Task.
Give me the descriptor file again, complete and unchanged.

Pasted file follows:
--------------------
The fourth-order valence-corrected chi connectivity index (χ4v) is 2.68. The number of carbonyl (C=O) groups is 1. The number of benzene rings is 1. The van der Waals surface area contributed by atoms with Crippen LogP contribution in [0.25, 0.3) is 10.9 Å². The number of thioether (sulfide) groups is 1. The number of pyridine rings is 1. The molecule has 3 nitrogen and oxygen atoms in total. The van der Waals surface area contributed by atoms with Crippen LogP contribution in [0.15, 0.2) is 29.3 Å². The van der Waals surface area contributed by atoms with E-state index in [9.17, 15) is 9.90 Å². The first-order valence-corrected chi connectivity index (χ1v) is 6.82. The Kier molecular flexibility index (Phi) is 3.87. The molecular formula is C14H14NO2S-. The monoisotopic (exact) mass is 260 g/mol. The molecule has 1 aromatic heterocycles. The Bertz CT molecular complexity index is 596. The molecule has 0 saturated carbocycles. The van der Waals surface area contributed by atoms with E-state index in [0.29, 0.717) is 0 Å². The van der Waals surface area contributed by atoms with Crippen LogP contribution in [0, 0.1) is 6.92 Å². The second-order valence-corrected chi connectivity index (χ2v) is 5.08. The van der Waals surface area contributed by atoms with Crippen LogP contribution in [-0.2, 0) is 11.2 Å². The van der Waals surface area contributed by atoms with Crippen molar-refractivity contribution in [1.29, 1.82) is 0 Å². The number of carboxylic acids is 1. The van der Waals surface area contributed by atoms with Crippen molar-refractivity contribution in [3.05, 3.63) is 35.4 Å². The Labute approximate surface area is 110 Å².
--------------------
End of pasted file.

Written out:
The fourth-order valence-corrected chi connectivity index (χ4v) is 2.68. The number of carbonyl (C=O) groups is 1. The number of benzene rings is 1. The van der Waals surface area contributed by atoms with Crippen LogP contribution in [0.25, 0.3) is 10.9 Å². The number of thioether (sulfide) groups is 1. The number of pyridine rings is 1. The molecule has 3 nitrogen and oxygen atoms in total. The van der Waals surface area contributed by atoms with Crippen LogP contribution in [0.15, 0.2) is 29.3 Å². The van der Waals surface area contributed by atoms with E-state index in [9.17, 15) is 9.90 Å². The first-order valence-corrected chi connectivity index (χ1v) is 6.82. The Kier molecular flexibility index (Phi) is 3.87. The molecular formula is C14H14NO2S-. The monoisotopic (exact) mass is 260 g/mol. The molecule has 1 aromatic heterocycles. The Bertz CT molecular complexity index is 596. The molecule has 0 saturated carbocycles. The van der Waals surface area contributed by atoms with E-state index in [0.29, 0.717) is 0 Å². The van der Waals surface area contributed by atoms with Crippen LogP contribution in [0, 0.1) is 6.92 Å². The second-order valence-corrected chi connectivity index (χ2v) is 5.08. The van der Waals surface area contributed by atoms with Crippen LogP contribution in [-0.2, 0) is 11.2 Å². The van der Waals surface area contributed by atoms with Crippen molar-refractivity contribution in [1.29, 1.82) is 0 Å². The number of carboxylic acids is 1. The van der Waals surface area contributed by atoms with Crippen molar-refractivity contribution in [3.05, 3.63) is 35.4 Å². The Labute approximate surface area is 110 Å².